Korea is located in the eastern part of the Eurasian continent on the west coast of the Pacific Ocean. People have populated the Korean Peninsula and the surrounding islands for many thousands of years, during which time the national identity has evolved through many transformations. It began with the creation and merging of multiple kingdoms and has culminated more recently with Korea’'s spectacular emergence as a major player on the world stage. Korea’'s location at this critical juncture where Eurasia meets the ocean has allowed Korea to become a literal gateway to eastern Asia, but more than that it has fostered Korea’'s rich and distinctive culture. Throughout its history, the relationship between Korea and its neighbors has been characterized by tremendous mutual exchanges, and it is these cultural diffusions that have helped to shape the uniqueness of Korean culture today.
Throughout the modern era, Korea suffered a series of hardships, not the least of which included the tragedy of a domestic war and the division of the nation in the midst of a rapidly changing international political landscape. Today, the Republic of Korea (South Korea) has overcome these multiple challenges to achieve both sustained economic growth and democratization. By the end of the Japanese colonial era (1910-1945) and the Korean War (1950-1953), South Korea was one of the poorest nations in the world. Its per capita income stood at 67 USD, and yet in little more than six decades the country completely transformed itself into an economic powerhouse. In 2014, Korea ranked 15th in the world economy and 8th in trade volume. Politically, the nation adopted a legal system that paved the way for democratic elections and party politics. There is also a system of local governmental autonomy that has ushered in an era of the decentralization of power. The entire political system has made such significant progress over the last six decades and it has been able to help put in place policies and procedures that have improved the quality of life for the Korean people. Whereas in 1960 the average life expectancy for a Korean citizen was 52.4 years, that number increased dramatically to 81.4 years by 2012. The nation has also made efforts to build a welfare state by initiating national health insurance and a number of social welfare systems. The driving force behind this achievement is an emphasis on education and an investment in people to parallel the creation of an effective economic policy. The illiteracy rate is near zero, and almost 70% of the population pursues higher education.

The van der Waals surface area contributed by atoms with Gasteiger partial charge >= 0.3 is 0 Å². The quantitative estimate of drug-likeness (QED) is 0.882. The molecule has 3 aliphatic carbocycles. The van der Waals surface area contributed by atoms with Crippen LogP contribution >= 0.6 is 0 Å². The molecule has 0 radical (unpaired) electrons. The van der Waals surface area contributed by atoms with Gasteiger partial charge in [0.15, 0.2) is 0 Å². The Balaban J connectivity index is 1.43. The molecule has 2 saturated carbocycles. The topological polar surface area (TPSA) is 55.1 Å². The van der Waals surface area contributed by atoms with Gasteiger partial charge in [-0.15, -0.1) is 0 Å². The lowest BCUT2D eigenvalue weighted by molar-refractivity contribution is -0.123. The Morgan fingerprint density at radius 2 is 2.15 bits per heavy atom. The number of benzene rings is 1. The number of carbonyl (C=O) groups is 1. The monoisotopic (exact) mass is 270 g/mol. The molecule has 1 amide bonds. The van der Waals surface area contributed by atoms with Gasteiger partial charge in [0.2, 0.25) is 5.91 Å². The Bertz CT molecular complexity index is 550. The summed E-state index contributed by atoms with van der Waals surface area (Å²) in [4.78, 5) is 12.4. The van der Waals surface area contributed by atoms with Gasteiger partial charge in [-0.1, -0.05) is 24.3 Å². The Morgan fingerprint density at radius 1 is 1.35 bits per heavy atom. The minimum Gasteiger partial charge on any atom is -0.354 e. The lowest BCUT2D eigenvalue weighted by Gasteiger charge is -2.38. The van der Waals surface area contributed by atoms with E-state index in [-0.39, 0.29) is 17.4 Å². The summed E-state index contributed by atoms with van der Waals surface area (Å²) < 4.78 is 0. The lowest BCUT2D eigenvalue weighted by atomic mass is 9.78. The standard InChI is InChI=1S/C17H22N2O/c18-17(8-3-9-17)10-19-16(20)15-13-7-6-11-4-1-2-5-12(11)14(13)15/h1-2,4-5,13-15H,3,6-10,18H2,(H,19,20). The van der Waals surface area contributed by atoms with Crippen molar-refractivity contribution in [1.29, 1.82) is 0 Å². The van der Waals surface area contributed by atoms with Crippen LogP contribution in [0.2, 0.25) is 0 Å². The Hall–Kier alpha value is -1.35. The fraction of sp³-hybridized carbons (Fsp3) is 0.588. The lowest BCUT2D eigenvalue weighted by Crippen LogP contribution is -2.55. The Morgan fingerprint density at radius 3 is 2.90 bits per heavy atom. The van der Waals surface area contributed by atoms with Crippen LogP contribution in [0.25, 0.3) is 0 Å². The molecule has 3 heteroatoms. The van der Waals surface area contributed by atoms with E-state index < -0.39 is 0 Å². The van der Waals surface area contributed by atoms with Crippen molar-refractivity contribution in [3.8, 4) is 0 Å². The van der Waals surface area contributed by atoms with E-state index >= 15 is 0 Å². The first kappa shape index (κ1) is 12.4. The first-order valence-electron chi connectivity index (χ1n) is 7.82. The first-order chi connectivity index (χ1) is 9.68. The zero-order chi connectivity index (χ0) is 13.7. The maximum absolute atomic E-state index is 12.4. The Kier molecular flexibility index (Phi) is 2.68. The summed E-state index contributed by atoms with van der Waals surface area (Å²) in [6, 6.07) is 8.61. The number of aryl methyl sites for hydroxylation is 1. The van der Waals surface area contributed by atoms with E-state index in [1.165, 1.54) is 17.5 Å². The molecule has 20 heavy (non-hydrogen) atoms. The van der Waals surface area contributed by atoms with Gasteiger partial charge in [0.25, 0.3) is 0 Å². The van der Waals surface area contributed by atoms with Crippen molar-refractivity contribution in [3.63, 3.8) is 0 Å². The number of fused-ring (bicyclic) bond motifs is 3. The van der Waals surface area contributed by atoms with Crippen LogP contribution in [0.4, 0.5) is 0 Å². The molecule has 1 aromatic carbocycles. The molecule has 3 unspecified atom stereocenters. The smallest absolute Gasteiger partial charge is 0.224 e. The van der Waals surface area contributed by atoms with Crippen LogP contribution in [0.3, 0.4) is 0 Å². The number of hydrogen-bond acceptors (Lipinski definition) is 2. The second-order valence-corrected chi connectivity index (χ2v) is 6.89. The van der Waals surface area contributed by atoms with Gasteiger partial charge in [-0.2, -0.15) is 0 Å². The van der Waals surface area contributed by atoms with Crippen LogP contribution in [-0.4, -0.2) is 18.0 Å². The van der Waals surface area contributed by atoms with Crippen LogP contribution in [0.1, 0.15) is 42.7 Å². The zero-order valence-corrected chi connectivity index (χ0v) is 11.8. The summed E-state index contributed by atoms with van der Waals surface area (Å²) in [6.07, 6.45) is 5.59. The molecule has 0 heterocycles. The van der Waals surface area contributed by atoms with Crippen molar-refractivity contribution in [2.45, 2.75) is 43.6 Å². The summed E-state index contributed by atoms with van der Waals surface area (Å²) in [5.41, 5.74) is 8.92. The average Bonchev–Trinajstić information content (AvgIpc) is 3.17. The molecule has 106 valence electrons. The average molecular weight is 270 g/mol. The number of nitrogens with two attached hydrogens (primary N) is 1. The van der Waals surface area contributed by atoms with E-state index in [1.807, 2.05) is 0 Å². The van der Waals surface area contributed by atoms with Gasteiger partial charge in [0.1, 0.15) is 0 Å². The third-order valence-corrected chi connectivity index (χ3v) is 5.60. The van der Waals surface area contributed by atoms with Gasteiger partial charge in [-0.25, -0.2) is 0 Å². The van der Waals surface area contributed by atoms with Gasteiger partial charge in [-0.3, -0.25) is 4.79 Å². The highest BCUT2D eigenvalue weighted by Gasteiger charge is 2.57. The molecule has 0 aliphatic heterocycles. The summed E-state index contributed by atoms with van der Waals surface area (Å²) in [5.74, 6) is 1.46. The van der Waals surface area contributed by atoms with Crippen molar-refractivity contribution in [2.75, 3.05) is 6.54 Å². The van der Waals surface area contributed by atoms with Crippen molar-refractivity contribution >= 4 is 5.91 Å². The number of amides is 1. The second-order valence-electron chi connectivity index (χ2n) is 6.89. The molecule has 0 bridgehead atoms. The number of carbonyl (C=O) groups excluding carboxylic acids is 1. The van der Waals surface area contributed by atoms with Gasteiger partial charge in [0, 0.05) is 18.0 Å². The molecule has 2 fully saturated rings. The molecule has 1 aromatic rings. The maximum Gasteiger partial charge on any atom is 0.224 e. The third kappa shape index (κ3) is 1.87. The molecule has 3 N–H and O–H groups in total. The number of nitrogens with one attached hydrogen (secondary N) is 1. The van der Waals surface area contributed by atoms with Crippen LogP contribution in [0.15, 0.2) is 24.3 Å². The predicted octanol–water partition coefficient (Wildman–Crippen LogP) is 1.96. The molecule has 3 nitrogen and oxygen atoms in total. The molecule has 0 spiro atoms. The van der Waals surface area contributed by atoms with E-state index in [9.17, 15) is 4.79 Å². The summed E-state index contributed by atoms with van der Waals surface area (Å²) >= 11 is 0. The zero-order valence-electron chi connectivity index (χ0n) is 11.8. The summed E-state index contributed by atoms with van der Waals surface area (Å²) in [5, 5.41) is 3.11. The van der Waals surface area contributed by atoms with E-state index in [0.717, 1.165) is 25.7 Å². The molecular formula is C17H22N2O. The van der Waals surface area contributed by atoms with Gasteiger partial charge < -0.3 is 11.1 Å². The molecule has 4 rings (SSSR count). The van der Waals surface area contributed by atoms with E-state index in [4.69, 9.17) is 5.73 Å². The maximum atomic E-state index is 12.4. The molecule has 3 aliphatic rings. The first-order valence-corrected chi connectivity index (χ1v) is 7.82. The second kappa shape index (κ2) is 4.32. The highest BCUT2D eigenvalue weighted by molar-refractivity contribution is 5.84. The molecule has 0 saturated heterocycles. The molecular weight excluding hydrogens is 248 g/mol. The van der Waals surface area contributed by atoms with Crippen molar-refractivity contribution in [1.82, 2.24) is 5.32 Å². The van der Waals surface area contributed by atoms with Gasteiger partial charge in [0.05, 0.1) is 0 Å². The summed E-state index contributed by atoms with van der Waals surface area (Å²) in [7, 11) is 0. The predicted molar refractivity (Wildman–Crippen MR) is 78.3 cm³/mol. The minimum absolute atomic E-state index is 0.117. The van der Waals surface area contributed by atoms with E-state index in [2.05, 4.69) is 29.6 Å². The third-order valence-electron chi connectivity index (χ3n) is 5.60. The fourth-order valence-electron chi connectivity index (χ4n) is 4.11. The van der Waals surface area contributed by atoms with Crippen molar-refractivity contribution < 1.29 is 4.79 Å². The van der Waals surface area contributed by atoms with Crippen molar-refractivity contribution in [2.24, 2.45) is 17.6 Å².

The accomplishments that resulted from a stable political system, improved economy, and a free society have led Korea to become a powerful nation. Today, the Republic of Korea, as a responsible member of many international organizations, contributes to promoting world peace and international cooperation. The Republic of Korea is a nonpermanent member of the United Nations Security Council and also plays a responsible role in various international organizations. Since the 1970s, Korea has carried out various cooperative projects with numerous international organizations and has worked in conjunction with numerous private organizations. Korea has also sponsored projects that focus on community development, education, medical, and refugee relief efforts around the world.
Seoul, the capital of Korea, has a long history. It served as the seat of many dynasties from ancient times forward, and now it has become one of the largest cities in East Asia. Taegeukgi, the Korean national flag, represents core tenets of Asian philosophy—-harmony and change as well as the love of peace, which is a key aspect of the Korean national identity. The national flower of Korea is Mugunghwa, a Rose of Sharon or the Korean Rose, which symbolizes the eternity of the Korean people. The official language of Korea is Korean. Hangeul, the Korean alphabet used for the writing system, is considered to be one of the most scientific and unique systems of making letters in the world.
Brief Interpretation of the Map
A very high altitude or satellite photograph of a region portrays a very different perception of the patterns on the ground in any given area than a map. This difference is generated by the cartographic specialists who create maps when they make specific choices about how to portray different components of Korea. For example, the first impression of Korea formed by looking at a satellite photograph would likely emphasize mountainous and vegetation patterns. By contrast, the maps on the following pages show a dense pattern of cities, roads, and highways, suggesting dense human occupation across most of Korea. Both representations are true but generate very different perceptions of the Korean landscape and reflect quite different geographic elements. All parts are important components of the geography of Korea. The purpose of The National Atlas of Korea: Comprehensive Edition is to highlight various geographic elements in order to link the patterns we see and create by living in an area. From the map on the next two pages, try to detect any differences in the density of human activity between the North and the South by paying attention to the density of cities, highways, and roads.